Japanese encephalitis - including symptoms, treatment and prevention
This is a viral infection of the human brain caused by the Japanese encephalitis (JE) virus.
The risk of Japanese encephalitis to travellers depends on the season of travel, the areas visited, the duration of travel, outdoor activities planned and measures used to avoid mosquito bites.
Japanese encephalitis is a notifiable condition1
How Japanese encephalitis virus is spread
The Japanese encephalitis virus is spread by particular types of mosquitoes. Although most cases in Australia are diagnosed in people returning from overseas travel, there have been some locally acquired cases diagnosed in the Torres Strait and in Cape York, Queensland.
Pigs are an important host for the virus, where it can multiply to very high levels in their blood. Mosquitoes that feed on infected pigs can become infected with the virus and then transmit it to humans.
Signs and symptoms
Symptoms in humans include:
- seizures (fits)
While most people with Japanese encephalitis have no symptoms, the disease can be serious, causing encephalitis (infection or inflammation of the brain), permanent damage to the nervous system or death.
Diagnosis is usually made by a blood test. Other illnesses with similar symptoms may need to be excluded by other tests.
(time between becoming infected and developing symptoms)
Usually 5 to 15 days.
(time during which an infected person can infect others)
There is no evidence of person to person spread.
There is no specific treatment for Japanese encephalitis. Treatment involves management of the symptoms.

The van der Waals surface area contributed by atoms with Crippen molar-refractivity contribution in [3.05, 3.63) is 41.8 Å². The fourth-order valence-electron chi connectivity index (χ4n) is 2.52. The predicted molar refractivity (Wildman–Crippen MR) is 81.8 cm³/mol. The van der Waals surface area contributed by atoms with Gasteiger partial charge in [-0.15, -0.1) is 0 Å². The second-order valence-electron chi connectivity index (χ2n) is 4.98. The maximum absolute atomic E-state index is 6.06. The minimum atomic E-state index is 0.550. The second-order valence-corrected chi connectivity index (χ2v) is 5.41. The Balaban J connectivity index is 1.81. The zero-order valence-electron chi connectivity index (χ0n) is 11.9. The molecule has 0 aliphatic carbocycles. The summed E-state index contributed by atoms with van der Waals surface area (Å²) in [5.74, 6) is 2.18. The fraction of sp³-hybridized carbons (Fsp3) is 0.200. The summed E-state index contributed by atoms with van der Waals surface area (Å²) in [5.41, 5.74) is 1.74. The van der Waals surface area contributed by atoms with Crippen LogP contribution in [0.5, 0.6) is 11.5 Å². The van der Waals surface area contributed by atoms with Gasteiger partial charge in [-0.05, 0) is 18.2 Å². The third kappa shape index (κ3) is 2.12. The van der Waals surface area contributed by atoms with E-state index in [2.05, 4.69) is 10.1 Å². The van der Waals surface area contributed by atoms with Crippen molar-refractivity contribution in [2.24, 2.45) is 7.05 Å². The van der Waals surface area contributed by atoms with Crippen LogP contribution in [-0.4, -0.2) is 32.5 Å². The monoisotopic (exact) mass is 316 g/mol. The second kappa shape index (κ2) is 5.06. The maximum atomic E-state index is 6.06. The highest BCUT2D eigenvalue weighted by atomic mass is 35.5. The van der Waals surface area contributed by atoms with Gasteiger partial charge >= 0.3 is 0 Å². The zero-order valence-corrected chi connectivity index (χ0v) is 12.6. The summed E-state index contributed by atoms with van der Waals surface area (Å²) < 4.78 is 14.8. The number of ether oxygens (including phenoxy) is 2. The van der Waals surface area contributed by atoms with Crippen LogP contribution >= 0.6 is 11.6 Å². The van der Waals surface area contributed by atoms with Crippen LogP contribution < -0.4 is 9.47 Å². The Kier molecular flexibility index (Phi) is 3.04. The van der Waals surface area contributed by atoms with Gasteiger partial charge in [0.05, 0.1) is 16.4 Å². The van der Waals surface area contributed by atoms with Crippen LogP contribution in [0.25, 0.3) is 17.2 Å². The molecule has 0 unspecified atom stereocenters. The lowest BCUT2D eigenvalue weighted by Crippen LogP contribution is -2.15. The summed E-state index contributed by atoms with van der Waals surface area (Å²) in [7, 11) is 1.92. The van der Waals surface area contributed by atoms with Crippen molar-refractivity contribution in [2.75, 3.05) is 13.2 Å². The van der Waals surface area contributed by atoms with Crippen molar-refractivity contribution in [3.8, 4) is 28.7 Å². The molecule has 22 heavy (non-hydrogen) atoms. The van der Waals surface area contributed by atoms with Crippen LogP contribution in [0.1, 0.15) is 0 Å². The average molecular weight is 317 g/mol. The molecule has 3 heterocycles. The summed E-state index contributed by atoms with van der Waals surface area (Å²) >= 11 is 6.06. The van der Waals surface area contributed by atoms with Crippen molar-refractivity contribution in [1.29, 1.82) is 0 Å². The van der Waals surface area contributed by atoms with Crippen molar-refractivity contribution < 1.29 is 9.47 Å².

- Exclusion from childcare, preschool, school or work is not necessary but people who are infected should avoid being bitten by mosquitoes while they are unwell.
- Personal protection and the environmental management of mosquitoes are important in preventing illness. For information on how to protect yourself, see Fight the Bite.
A vaccine is available that provides protection against Japanese encephalitis. Three injections are required over a 1 month period which gives protection for about 3 years. A travel medicine doctor will be able to give advice on immunisation.
- Protecting yourself and your health whilst travelling overseas
- Avoiding mosquito bite
- Barmah Forest virus infection
- Chikungunya virus infection
- Dengue fever
- Kunjin/West Nile virus infection
- Murray Valley encephalitis virus
- Ross River virus
- Yellow fever
- Fight the Bite
- When you have a notifiable condition
1 – In South Australia the law requires doctors and laboratories to report some infections or diseases to SA Health. These infections or diseases are commonly referred to as 'notifiable conditions'.